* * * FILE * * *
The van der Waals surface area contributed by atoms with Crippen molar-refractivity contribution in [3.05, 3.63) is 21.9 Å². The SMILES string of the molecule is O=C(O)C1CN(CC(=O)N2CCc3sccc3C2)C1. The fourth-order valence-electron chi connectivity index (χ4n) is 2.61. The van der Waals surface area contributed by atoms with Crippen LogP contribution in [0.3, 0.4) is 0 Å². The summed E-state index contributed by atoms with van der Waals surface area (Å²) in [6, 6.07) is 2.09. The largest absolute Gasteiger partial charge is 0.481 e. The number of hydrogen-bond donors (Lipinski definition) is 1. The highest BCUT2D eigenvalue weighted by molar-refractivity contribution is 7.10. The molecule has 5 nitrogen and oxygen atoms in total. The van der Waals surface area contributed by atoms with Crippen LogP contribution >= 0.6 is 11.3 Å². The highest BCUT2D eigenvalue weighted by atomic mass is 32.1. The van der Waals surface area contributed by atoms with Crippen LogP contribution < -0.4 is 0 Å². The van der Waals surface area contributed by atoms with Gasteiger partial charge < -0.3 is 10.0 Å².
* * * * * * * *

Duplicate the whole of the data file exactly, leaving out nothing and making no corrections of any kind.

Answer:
The van der Waals surface area contributed by atoms with Crippen molar-refractivity contribution in [3.05, 3.63) is 21.9 Å². The SMILES string of the molecule is O=C(O)C1CN(CC(=O)N2CCc3sccc3C2)C1. The fourth-order valence-electron chi connectivity index (χ4n) is 2.61. The van der Waals surface area contributed by atoms with Crippen LogP contribution in [0.3, 0.4) is 0 Å². The summed E-state index contributed by atoms with van der Waals surface area (Å²) in [6, 6.07) is 2.09. The largest absolute Gasteiger partial charge is 0.481 e. The number of hydrogen-bond donors (Lipinski definition) is 1. The highest BCUT2D eigenvalue weighted by molar-refractivity contribution is 7.10. The molecule has 5 nitrogen and oxygen atoms in total. The van der Waals surface area contributed by atoms with Crippen LogP contribution >= 0.6 is 11.3 Å². The highest BCUT2D eigenvalue weighted by atomic mass is 32.1. The van der Waals surface area contributed by atoms with Crippen LogP contribution < -0.4 is 0 Å². The van der Waals surface area contributed by atoms with Gasteiger partial charge < -0.3 is 10.0 Å².